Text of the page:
A Chat with Scatterchild (21.05.20)

Influenced by The Beatles and Interpol, but sounding much more like a combination of The Strokes and Radiohead, Scatterchild is an alt-rock band from Manchester. The band was founded in 2015 around guitarist and frontman Jay Plent’s solo work and quickly grew into a collaborative project with drummer and percussionist George Addison-Atkinson. We had a chance to chat with Plent (JP) about Scatterchild’s upcoming EP, life ambitions and superpowers!

OSR: How did you come about the name Scatterchild?

JP: ‘Scatterchild’ is actually the result of a recent name change and we pretty much agreed on it immediately. We had the name on the back burner for a while and then independently were thinking about changing to it for this EP. It was George who brought it up, which was a weird parallel thought moment because I’d been thinking about suggesting it to him; it all just fell into place very naturally. I forget the origin of the name, but it certainly sums up the band’s scatterbrained, emotional sound, we think.

OSR: Who would you say influences your music the most?

JP: Artistically, we generally list our influences as Interpol, Porcupine Tree, Radiohead and The Strokes. I also listen to a lotta different stuff – Doja Cat, Tyler The Creator, Kendrick, Happyness. I like good tunes, genre is largely irrelevant to me.

OSR: You just released an EP called Parallel Lines; is there a theme between the tracks?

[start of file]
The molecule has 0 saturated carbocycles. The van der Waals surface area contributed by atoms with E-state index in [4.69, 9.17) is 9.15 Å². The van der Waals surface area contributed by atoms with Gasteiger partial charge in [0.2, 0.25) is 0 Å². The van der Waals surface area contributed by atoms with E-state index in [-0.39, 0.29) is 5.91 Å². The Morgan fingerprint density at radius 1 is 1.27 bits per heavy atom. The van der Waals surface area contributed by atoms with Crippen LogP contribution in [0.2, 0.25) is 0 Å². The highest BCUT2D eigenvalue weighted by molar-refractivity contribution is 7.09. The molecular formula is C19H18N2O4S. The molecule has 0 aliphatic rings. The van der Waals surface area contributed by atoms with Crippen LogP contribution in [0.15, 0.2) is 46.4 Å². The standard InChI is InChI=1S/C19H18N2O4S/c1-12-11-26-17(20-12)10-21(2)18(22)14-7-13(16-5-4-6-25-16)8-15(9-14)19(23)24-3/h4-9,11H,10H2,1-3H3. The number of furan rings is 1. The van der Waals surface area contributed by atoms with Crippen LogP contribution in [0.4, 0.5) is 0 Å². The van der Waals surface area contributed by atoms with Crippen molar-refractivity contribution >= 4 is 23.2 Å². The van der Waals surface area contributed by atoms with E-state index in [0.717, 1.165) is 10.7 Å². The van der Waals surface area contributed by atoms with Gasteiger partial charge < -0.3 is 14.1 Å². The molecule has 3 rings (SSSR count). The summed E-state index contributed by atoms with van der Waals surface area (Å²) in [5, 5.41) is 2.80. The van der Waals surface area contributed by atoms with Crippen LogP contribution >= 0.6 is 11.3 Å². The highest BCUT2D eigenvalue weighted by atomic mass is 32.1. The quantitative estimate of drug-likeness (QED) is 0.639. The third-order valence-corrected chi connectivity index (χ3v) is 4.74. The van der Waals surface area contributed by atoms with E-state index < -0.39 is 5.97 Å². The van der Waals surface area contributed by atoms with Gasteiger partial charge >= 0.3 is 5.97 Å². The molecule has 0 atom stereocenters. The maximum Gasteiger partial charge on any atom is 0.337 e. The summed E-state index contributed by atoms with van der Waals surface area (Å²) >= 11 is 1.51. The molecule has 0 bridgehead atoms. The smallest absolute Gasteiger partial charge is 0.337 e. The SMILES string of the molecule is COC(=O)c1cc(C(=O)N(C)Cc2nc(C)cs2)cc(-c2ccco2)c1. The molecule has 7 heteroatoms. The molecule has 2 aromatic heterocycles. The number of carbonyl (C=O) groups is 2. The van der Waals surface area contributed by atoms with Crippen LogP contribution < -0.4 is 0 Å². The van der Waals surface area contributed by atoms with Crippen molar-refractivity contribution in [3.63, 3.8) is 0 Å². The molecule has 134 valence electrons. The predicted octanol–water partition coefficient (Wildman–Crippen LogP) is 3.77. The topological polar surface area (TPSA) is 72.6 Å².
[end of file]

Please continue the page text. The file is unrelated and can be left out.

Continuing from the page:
JP: Yeah, definitely. The songs are about different things, but they share the common line of being about observing other people’s lives. There’s a term, ‘in sonder’, which means to be aware that everyone has a life as complex as your own and that could well be the alternate title to this record. I chose Parallel Lines with that idea in mind.

Musically as well, we wanted this record to feel much more wild, punky. It’s a much angrier record than our last one and I think that’s because the emotions that are in the tracks are more raw and potent, as pretentious as that sounds.  

OSR: What was it like to record the EP, particularly the collaboration with Ashley Garrod and Tom Chapman?

JP: We were lucky enough to win the studio time as a prize in the Cambridge Band Competition, so we got a day with Tom Bainbridge at White Lion Studios to do the drums, which was fantastic. It was a great room and a great vibe too. The process of recording was hard because it was three songs in one day. I think George in particular really had to bring his A-Game for ‘Parallel Lines’ (it is stupidly fast for drums). The rest of it was recorded in my home studio space which sounds fancy but it’s basically a small room with one mic, a keyboard and an interface.

Because of the coronavirus lockdown, the collaboration with Ash and Tom all took place digitally, but my God did they deliver. Ash really transformed ‘Parallel Lines’ with this insanely detailed bass part, very John Entwistle. Tom’s part on ‘Target No. 9’ brings a lotta tension; it has a very bass-heavy middle section. I think in both cases they really elevated the tracks beyond their original conceptions. I’ve known them both for a number of years, their bands (Sylvette and Oystercatcher respectively) are fantastic. It was really exciting to get them involved and also have them LIKE the songs we were working on.